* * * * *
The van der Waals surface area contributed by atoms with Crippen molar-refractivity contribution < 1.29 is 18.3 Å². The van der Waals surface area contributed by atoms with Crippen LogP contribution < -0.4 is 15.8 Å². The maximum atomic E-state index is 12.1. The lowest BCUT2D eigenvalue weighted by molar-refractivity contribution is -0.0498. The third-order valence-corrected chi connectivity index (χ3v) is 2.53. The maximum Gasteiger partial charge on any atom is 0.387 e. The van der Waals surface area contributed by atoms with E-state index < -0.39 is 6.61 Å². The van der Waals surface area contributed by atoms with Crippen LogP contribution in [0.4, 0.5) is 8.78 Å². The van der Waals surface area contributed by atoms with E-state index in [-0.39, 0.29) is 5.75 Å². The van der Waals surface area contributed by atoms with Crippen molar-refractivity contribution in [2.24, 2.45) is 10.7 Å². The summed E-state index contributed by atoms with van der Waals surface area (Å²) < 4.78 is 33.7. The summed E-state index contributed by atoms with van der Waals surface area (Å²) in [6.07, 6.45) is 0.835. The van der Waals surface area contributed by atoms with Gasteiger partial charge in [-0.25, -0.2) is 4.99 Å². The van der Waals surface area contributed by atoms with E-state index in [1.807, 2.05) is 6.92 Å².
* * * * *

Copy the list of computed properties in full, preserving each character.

The van der Waals surface area contributed by atoms with Crippen molar-refractivity contribution < 1.29 is 18.3 Å². The van der Waals surface area contributed by atoms with Crippen LogP contribution < -0.4 is 15.8 Å². The maximum atomic E-state index is 12.1. The lowest BCUT2D eigenvalue weighted by molar-refractivity contribution is -0.0498. The third-order valence-corrected chi connectivity index (χ3v) is 2.53. The maximum Gasteiger partial charge on any atom is 0.387 e. The van der Waals surface area contributed by atoms with E-state index < -0.39 is 6.61 Å². The van der Waals surface area contributed by atoms with Crippen LogP contribution in [0.4, 0.5) is 8.78 Å². The van der Waals surface area contributed by atoms with E-state index in [-0.39, 0.29) is 5.75 Å². The van der Waals surface area contributed by atoms with Crippen molar-refractivity contribution in [2.24, 2.45) is 10.7 Å². The summed E-state index contributed by atoms with van der Waals surface area (Å²) < 4.78 is 33.7. The summed E-state index contributed by atoms with van der Waals surface area (Å²) in [6.07, 6.45) is 0.835. The van der Waals surface area contributed by atoms with Gasteiger partial charge in [-0.25, -0.2) is 4.99 Å². The van der Waals surface area contributed by atoms with E-state index in [1.807, 2.05) is 6.92 Å².